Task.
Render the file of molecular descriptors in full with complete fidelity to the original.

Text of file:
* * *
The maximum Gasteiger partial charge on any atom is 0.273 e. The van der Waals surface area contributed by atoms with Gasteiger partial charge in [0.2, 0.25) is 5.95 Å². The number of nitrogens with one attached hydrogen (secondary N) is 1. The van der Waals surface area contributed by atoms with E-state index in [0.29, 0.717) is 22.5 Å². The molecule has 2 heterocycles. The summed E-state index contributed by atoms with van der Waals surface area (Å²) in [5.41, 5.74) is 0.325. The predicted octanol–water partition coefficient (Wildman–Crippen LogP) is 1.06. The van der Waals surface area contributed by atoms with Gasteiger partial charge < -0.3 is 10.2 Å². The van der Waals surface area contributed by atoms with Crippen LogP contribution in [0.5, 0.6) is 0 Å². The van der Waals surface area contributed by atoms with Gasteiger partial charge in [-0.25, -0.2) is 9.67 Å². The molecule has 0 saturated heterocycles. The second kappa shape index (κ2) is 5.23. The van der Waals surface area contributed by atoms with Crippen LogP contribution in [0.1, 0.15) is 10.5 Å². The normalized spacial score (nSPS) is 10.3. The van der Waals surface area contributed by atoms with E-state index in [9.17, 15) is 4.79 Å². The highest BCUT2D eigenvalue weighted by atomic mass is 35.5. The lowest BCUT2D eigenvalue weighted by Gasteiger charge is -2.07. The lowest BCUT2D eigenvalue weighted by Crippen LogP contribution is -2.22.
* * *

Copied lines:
The maximum Gasteiger partial charge on any atom is 0.273 e. The van der Waals surface area contributed by atoms with Gasteiger partial charge in [0.2, 0.25) is 5.95 Å². The number of nitrogens with one attached hydrogen (secondary N) is 1. The van der Waals surface area contributed by atoms with E-state index in [0.29, 0.717) is 22.5 Å². The molecule has 2 heterocycles. The summed E-state index contributed by atoms with van der Waals surface area (Å²) in [5.41, 5.74) is 0.325. The predicted octanol–water partition coefficient (Wildman–Crippen LogP) is 1.06. The van der Waals surface area contributed by atoms with Gasteiger partial charge < -0.3 is 10.2 Å². The van der Waals surface area contributed by atoms with Crippen LogP contribution in [0.5, 0.6) is 0 Å². The van der Waals surface area contributed by atoms with Gasteiger partial charge in [-0.25, -0.2) is 9.67 Å². The molecule has 0 saturated heterocycles. The second kappa shape index (κ2) is 5.23. The van der Waals surface area contributed by atoms with Crippen LogP contribution in [0.1, 0.15) is 10.5 Å². The normalized spacial score (nSPS) is 10.3. The van der Waals surface area contributed by atoms with E-state index in [9.17, 15) is 4.79 Å². The highest BCUT2D eigenvalue weighted by atomic mass is 35.5. The lowest BCUT2D eigenvalue weighted by Gasteiger charge is -2.07. The lowest BCUT2D eigenvalue weighted by Crippen LogP contribution is -2.22.